Along comes Sen. Mike Bennett, another political egomaniac who believes he's above scrutiny or honesty or answering for bad behavior in office -- and you know what? He almost is.
Few spectacles these past two months have been as nauseating as Big Powers goose-stepping march through the Florida Legislature.
Actually, I've known whole countries that put up a lustier fight against the enemy than this group of grasping lawmakers did to protect Florida's long-suffering energy consumers.
While Republicans are busy pointing fingers at each other over abuse of party credit cards, you hear barely a peep out of the Democrats.
Why is that?
Florida's teachers are breaking my heart.
First, I hear with my own ears teachers coaching students as young as 8 years old to lobby legislators for -- let's call a spade a spade -- their own selfish interests. Now I find some 1,000 of them in the Miami-Dade school system choosing to protest passage of the performance-pay bill by calling in sick.
When Federal District Court Judge Federico Moreno ordered construction to resume on the 16,700-acre A-1 reservoir, some of the most significant figures in the past 20 years of Everglades restoration gathered in South Florida to celebrate.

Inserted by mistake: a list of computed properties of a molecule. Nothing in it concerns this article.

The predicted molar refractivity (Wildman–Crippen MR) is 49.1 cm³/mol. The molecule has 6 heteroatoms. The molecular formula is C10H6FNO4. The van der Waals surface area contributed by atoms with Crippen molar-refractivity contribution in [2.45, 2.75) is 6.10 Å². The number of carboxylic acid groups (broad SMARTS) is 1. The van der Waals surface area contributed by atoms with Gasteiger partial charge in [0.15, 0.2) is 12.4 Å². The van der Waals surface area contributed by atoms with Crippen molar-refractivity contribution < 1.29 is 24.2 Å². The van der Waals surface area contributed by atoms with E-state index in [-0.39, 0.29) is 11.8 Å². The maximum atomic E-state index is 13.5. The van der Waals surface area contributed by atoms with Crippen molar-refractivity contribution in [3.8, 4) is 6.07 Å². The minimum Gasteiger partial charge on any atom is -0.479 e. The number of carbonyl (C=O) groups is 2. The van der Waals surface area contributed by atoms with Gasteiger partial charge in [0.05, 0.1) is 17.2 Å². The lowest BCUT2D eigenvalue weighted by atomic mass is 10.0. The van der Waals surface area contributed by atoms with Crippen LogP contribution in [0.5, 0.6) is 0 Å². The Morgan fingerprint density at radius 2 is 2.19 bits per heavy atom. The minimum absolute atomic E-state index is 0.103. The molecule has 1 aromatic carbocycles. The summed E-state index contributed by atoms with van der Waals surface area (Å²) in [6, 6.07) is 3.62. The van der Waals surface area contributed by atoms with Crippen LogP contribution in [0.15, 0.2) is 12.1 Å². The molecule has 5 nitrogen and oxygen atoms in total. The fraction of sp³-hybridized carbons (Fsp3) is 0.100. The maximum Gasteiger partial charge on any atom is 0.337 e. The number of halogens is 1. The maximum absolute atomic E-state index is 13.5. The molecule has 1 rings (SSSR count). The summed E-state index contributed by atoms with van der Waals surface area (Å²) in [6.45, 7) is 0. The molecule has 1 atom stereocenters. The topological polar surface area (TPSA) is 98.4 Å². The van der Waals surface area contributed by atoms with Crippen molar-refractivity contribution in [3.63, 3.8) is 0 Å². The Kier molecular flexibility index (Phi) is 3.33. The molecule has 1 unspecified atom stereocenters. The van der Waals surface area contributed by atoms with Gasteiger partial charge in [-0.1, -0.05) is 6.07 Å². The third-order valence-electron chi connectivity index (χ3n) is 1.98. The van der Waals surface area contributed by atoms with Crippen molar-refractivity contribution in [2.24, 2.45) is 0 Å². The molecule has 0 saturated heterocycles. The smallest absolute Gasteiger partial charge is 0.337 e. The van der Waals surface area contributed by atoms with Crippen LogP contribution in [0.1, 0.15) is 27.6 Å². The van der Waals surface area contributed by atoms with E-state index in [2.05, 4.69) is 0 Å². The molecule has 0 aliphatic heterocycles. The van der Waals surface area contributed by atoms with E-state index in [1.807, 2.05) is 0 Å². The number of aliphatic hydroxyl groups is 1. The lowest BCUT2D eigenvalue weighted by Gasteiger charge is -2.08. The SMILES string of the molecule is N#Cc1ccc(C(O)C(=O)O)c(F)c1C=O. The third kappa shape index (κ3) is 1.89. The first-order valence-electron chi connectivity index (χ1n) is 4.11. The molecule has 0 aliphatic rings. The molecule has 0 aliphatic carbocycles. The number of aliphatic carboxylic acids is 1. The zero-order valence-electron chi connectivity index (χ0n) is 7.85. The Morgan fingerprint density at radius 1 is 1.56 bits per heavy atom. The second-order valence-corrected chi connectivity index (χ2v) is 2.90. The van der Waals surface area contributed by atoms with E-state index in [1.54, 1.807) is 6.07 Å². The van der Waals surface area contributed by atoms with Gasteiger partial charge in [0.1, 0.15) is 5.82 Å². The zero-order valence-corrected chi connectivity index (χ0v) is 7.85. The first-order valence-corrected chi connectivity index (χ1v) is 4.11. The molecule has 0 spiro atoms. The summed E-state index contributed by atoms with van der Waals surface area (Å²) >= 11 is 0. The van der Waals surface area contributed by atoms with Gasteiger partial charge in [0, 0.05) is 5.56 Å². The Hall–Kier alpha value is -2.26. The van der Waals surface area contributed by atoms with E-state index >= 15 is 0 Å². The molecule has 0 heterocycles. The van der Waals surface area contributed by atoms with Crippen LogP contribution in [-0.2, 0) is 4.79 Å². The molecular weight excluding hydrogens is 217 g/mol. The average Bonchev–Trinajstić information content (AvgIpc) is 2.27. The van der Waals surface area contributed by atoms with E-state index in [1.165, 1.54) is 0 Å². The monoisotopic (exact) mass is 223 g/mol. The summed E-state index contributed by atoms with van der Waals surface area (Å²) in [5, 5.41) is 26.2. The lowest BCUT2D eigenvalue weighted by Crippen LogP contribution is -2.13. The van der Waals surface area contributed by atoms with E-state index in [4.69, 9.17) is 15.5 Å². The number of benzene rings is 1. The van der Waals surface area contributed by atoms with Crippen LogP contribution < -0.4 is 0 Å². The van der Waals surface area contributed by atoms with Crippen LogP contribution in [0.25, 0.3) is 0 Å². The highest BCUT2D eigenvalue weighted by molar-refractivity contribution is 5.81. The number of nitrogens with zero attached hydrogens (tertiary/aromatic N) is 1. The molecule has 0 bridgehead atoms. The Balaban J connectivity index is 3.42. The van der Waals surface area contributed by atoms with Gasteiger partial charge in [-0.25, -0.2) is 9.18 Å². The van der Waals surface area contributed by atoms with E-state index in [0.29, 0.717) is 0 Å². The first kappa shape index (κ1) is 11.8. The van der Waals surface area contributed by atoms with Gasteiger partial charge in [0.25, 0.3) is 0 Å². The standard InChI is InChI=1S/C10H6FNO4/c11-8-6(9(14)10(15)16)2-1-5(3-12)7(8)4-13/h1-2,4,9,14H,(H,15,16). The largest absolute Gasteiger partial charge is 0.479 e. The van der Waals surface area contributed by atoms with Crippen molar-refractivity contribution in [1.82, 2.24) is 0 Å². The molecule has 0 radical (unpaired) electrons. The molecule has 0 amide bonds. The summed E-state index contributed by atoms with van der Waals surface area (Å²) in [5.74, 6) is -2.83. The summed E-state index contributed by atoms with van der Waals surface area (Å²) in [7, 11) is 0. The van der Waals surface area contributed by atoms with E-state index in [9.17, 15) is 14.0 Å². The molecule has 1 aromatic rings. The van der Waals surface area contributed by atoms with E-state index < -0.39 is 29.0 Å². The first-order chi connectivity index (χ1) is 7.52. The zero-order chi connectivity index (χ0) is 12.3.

I do believe, or want to, that most teachers are dedicated professionals who care deeply about educating children.
Former Senate President Ken Pruitthad barelyleft the building before his Republican colleagues went to work trashing his legacy.
By the end of this session, the Bright Futures Scholarship program, one of the mostpopular legislative initiatives of the last several decades in Florida, will liegasping for breath on the Senate floor.
What a sad and senseless story.
Charlie Crist isn't helping a cynical America trust its politicians.
Certainly, he's not helping me.
Ilearnednine years ago, when he was education commissioner, when he stood in front of a roomful of teachers and promised them they would be making "six-figure salaries" by the end of the decade, that the man will say or do anything to win the moment.
Think twice before you bet against the governor's Seminole gambling compact.
Now, I'm not predicting the Florida Legislature is going to OK the deal. We've got too many miles to go, too much major legislation still in committee. It's just that I'm catching some of the nervous, where's-the-money-gonna-come-from buzz.
While most state lawmakers cheer Florida education's "race to the top," the state teachers union is engaged in a "race to mediocrity."
Why do I say that?
Because -- except for the colossally expensive class-size amendment -- the Florida Education Association hasn't been on board for a single significant reform since the mid-1990s, when education in the Sunshine State ranked in the nation's bottom quartile.